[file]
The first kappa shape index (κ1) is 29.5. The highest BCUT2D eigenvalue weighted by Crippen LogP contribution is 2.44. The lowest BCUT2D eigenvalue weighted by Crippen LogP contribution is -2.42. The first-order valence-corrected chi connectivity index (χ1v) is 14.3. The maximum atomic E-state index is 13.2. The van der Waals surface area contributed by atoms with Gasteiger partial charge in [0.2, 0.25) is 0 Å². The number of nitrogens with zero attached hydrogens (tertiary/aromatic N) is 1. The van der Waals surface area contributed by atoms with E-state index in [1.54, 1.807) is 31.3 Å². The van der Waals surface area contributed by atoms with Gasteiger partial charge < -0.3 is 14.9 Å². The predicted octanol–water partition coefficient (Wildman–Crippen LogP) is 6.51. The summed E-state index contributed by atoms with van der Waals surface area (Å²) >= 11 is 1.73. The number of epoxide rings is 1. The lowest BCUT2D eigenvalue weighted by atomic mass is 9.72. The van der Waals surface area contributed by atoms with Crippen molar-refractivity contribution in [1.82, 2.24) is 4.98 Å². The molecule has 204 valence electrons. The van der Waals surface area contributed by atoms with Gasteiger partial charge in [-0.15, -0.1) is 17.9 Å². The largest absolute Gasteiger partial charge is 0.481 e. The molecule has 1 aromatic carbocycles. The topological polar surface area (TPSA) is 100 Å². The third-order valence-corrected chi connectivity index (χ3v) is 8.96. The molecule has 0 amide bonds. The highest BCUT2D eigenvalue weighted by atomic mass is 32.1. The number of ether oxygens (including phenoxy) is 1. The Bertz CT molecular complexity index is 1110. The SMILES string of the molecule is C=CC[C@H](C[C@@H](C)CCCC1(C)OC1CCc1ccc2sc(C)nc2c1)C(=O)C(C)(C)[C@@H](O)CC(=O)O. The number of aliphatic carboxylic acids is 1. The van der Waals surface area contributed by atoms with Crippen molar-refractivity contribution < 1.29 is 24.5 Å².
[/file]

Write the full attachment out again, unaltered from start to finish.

The first kappa shape index (κ1) is 29.5. The highest BCUT2D eigenvalue weighted by Crippen LogP contribution is 2.44. The lowest BCUT2D eigenvalue weighted by Crippen LogP contribution is -2.42. The first-order valence-corrected chi connectivity index (χ1v) is 14.3. The maximum atomic E-state index is 13.2. The van der Waals surface area contributed by atoms with Gasteiger partial charge in [0.2, 0.25) is 0 Å². The number of nitrogens with zero attached hydrogens (tertiary/aromatic N) is 1. The van der Waals surface area contributed by atoms with E-state index in [1.54, 1.807) is 31.3 Å². The van der Waals surface area contributed by atoms with Gasteiger partial charge < -0.3 is 14.9 Å². The predicted octanol–water partition coefficient (Wildman–Crippen LogP) is 6.51. The summed E-state index contributed by atoms with van der Waals surface area (Å²) >= 11 is 1.73. The number of epoxide rings is 1. The lowest BCUT2D eigenvalue weighted by atomic mass is 9.72. The van der Waals surface area contributed by atoms with Crippen molar-refractivity contribution in [1.82, 2.24) is 4.98 Å². The molecule has 204 valence electrons. The van der Waals surface area contributed by atoms with Gasteiger partial charge in [-0.15, -0.1) is 17.9 Å². The largest absolute Gasteiger partial charge is 0.481 e. The molecule has 1 aromatic carbocycles. The topological polar surface area (TPSA) is 100 Å². The third-order valence-corrected chi connectivity index (χ3v) is 8.96. The molecule has 0 amide bonds. The highest BCUT2D eigenvalue weighted by atomic mass is 32.1. The number of ether oxygens (including phenoxy) is 1. The Bertz CT molecular complexity index is 1110. The SMILES string of the molecule is C=CC[C@H](C[C@@H](C)CCCC1(C)OC1CCc1ccc2sc(C)nc2c1)C(=O)C(C)(C)[C@@H](O)CC(=O)O. The number of aliphatic carboxylic acids is 1. The van der Waals surface area contributed by atoms with Crippen molar-refractivity contribution < 1.29 is 24.5 Å².